11
December
2019
|
04:02 PM
America/New_York

Expanding Medicaid Dental Benefits to All Adults

Nationally, Medicaid programs provide crucial access to dental and oral health services. Yet, as these benefits are not federally mandated, coverage is not standard state-by-state.

Although required to provide dental benefits for children covered under Medicaid and the Children’s Health Insurance Program (CHIP), including services is considered ‘optional’ for adults. Therefore, great variation exists among states, with some providing an extensive oral health benefit package, some providing coverage for only emergency dental services, and a small handful continuing to provide no dental coverage of any kind.

Fifty-one percent of patients rank oral health as their top health concern, yet from 2013 to 2016 about one in five working-age adults did not receive needed dental care. Expensive out-of-pocket costs for dental care can be prohibitive, especially for low-income families who spend 10x more on their dental care than wealthier families.

Without dental coverage or the inability to afford care, many adults postpone treatment until their condition becomes too painful to endure. This means adults need more expensive and extensive oral care than they would if they had seen a dentist earlier in the disease process. In fact, some adults could avoid the pain and urgency altogether because their oral health issue could have been entirely prevented with regular dental care.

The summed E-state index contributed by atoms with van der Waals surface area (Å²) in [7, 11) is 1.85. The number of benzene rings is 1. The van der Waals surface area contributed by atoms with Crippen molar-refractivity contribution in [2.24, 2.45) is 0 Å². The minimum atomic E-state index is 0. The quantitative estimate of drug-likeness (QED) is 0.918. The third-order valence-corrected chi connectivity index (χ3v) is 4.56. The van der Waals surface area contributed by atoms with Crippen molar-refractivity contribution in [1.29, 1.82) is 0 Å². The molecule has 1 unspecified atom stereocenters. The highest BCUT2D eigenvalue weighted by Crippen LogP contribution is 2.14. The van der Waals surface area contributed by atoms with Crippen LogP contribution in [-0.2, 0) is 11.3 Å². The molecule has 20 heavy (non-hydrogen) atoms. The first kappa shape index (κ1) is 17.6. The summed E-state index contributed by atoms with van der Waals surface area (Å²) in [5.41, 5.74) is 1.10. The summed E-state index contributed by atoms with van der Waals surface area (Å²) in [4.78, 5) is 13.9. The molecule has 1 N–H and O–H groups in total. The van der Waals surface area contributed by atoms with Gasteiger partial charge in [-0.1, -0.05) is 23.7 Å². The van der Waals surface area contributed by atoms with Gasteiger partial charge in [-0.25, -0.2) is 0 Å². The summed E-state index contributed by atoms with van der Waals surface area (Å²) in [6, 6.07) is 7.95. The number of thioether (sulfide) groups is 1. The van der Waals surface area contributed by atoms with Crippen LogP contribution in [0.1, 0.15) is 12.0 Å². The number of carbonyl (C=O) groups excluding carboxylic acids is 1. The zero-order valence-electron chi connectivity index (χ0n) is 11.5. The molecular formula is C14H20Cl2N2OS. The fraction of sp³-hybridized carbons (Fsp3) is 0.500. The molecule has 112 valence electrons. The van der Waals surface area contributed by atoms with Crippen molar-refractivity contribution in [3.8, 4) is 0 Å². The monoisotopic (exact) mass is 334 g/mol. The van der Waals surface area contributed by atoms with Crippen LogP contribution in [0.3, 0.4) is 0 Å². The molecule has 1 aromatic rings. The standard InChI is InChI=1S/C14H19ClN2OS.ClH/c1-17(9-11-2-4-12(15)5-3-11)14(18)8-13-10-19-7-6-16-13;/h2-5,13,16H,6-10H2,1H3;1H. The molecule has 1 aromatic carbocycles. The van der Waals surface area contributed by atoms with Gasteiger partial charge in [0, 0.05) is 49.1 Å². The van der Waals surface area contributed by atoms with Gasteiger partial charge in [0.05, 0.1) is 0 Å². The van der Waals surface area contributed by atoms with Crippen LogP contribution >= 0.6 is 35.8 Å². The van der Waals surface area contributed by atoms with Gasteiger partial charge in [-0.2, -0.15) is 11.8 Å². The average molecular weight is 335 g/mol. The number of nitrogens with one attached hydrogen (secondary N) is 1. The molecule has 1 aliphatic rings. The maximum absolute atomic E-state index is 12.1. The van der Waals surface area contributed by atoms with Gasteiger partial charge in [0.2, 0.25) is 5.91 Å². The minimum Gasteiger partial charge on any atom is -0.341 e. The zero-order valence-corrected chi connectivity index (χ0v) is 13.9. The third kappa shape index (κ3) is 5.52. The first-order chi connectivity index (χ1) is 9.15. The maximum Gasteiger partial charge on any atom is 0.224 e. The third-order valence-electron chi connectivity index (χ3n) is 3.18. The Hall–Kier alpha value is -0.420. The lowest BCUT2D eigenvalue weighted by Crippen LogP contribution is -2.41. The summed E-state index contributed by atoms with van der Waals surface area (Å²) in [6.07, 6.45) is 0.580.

Emergency departments (EDs) are seeing patients for oral health problems even though most EDs are not equipped to provide dental treatment. Instead, patients are treated for pain or possible infection without treatment for the underlying condition. Every 14 seconds nationwide, adults visit an ED for a dental condition and these (often unnecessary) visits cost the health care system approximately $2.4 billion.

Additionally, poor oral health contributes to higher risk for the development of diabetes, cardiovascular disease, stroke, adverse mental health outcomes, and other conditions. The cost of care and treatment for these oral-health related chronic conditions are expensive and come with additional costs that are borne by state Medicaid budgets.

Adult Medicaid dental benefits are often the first service targeted for reductions or elimination in efforts to save money, especially in difficult economic times. In many states this means that the adult dental benefit coverage has fluctuated over time; sometimes they are robust, other times are extremely limited. Particularly during and leading up to the recession experienced in the late 2000s, many Medicaid programs have reduced or eliminated dental benefits offered to their adult members.